It’s a great day to give.
But isn’t every day? Let’s discuss weddings y’all; these grandiose functions in which our loved ones gather to watch us exchange emotional I Do’s.
YEAH YEAH YEAH.
All that romantic bologna is well & good, but you know what guests focus on: food, flowers, fireball shots, fun, favors. We put SO much emphasis on the STUFF. I’m not knocking dropping a handful of Benjamins on French Bulldog silhouette place cards *smiles nervously* or splurging on a pair of red bottoms to walk down the aisle – it is the biggest, best day of your life, you know. But the amount of time and money (and frustration-induced panic attacks) that go into planning is elaborate to say the least! When the guests putter out of the reception and the DJ packs up his equipment, the day begins to fade. We put so much emphasis into these details, into this day, to make it memorable. Let’s leave a bigger impact – bigger than wowing our guests with extravagant ice sculptures and top shelf liquor.
The next 5 blog posts are part of my Brides & Grooms for the Greater Good series.
We’ll explore minor ideas and decisions that can majorly affect your community in a positive way. To start, I’m dishing the deets on donating your leftovers!
The biggest expense of our budget? The grub.
I’d hate to see $65 crumpled up carelessly and tossed into the nearest trash can, so you best believe I’m looking for an alternative fate for our chicken piccata and filet! Did you know that you can donate your wedding leftovers to a local homeless shelter? Instead of feeding the venue’s dumpster, your leftovers can become someone’s saving grace. First, ask your caterer if they already partner with a food rescue program. Explain that you’d like to participate and discuss the details as far as coordinating quick transportation post-buffet. Some food banks only accept canned or completely fresh food (per safety regulations) but if your food has been stored properly and hasn’t spoiled, you can find a shelter who will gladly take it off your hands. Make sure you have designated a driver (your caterer, planner, etc.) who can take the food and deliver it to the shelter immediately following the reception.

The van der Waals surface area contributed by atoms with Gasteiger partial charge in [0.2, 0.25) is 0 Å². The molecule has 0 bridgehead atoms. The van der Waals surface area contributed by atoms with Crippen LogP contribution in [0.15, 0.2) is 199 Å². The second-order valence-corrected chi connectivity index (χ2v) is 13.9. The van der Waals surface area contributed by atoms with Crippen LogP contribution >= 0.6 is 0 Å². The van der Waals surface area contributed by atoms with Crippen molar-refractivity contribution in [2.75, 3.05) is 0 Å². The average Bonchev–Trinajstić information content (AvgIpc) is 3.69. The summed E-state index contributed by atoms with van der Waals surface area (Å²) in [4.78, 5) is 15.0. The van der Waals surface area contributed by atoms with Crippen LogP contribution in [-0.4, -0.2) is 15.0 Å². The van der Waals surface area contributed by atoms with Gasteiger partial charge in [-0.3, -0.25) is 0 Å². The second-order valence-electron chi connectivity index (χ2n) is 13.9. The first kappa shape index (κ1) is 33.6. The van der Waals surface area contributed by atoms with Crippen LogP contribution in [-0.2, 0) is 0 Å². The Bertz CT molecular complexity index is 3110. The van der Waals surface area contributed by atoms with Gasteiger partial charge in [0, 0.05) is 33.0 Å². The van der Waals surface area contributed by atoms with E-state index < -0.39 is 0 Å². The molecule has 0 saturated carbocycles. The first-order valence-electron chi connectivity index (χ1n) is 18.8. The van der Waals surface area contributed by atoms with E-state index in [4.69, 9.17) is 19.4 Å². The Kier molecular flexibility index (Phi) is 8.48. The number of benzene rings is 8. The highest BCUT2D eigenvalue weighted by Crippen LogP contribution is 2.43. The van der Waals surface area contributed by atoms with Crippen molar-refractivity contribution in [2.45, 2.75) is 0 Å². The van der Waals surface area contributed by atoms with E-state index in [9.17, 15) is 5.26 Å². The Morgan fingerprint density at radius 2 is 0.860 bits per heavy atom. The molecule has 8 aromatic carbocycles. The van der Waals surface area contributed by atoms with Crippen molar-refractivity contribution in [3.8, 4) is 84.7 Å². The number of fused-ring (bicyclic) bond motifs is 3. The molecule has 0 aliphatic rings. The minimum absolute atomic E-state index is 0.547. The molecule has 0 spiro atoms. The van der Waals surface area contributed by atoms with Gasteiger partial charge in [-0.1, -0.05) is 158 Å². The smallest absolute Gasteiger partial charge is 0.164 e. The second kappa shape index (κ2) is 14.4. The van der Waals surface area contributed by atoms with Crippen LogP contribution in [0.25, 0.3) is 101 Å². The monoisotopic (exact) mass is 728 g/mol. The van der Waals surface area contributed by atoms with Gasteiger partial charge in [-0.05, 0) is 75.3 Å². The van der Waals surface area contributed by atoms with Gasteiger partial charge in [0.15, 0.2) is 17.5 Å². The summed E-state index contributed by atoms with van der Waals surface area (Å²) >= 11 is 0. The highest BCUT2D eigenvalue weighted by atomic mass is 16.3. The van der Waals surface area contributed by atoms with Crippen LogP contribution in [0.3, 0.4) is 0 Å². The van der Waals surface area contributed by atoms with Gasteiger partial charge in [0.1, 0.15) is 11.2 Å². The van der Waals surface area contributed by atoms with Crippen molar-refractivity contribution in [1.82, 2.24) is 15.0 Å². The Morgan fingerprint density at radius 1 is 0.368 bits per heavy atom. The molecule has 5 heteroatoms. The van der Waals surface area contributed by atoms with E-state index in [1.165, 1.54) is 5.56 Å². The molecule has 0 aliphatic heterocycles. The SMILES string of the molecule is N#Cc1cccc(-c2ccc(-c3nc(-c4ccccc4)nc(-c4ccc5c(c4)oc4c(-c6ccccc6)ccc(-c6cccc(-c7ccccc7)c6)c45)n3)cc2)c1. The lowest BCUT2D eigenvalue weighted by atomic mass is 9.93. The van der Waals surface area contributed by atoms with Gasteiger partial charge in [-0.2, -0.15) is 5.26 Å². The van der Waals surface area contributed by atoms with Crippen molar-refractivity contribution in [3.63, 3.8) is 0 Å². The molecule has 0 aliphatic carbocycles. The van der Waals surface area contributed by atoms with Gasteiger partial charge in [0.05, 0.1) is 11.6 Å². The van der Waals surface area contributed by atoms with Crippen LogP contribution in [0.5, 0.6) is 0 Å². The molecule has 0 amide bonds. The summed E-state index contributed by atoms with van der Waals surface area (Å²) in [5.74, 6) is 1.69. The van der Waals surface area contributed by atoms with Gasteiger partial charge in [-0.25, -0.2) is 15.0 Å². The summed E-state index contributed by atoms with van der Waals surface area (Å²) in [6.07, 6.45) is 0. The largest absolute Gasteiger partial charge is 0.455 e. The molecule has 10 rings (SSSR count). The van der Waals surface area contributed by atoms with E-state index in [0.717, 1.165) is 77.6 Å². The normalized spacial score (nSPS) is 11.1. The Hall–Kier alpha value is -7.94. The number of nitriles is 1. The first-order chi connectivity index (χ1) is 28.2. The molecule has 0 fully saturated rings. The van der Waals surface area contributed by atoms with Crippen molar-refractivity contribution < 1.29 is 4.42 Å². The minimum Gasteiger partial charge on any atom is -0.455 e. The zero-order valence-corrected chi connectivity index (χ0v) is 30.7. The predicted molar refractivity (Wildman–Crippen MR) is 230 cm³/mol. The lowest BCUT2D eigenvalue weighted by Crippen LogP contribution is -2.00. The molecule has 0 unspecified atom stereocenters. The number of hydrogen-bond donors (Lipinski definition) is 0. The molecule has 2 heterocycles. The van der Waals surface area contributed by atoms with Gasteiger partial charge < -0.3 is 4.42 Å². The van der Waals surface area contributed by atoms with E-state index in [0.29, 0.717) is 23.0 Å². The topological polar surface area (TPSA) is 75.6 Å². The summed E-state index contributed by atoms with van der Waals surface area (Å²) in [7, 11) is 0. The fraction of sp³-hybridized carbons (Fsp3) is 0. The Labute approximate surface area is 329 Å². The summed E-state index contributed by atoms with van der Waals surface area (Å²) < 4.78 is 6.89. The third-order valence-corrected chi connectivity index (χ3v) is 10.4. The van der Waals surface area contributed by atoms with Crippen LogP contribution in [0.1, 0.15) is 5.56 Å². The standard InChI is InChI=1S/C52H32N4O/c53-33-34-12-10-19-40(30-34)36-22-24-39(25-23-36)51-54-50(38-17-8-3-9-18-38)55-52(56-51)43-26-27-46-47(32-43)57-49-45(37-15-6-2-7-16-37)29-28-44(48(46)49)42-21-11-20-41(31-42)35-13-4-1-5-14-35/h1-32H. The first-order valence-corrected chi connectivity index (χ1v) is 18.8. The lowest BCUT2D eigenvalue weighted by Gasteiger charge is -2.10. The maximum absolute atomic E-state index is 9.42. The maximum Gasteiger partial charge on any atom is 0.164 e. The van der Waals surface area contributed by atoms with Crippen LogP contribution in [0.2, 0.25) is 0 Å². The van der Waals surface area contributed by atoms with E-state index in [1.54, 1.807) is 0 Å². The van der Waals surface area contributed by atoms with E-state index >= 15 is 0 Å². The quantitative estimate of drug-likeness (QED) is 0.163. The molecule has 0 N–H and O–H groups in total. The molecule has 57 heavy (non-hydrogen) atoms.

If your caterer does not work with a local shelter, get Googlin’ y’all.
Use the Homeless Shelter Directory to find local food banks and begin communicating with them at least three weeks prior to the big day. Even if they can’t take a rack of lamb that’s been sitting out for a few hours, they can take extra utensils, paper products, water bottles and unopened refreshments. This is a great way to alleviate you and your groom from having just one more dilemma to work out in addition to giving back to your community.
begin your marriage with lots of love, kind hearts and a leftover-free refrigerator.
. . .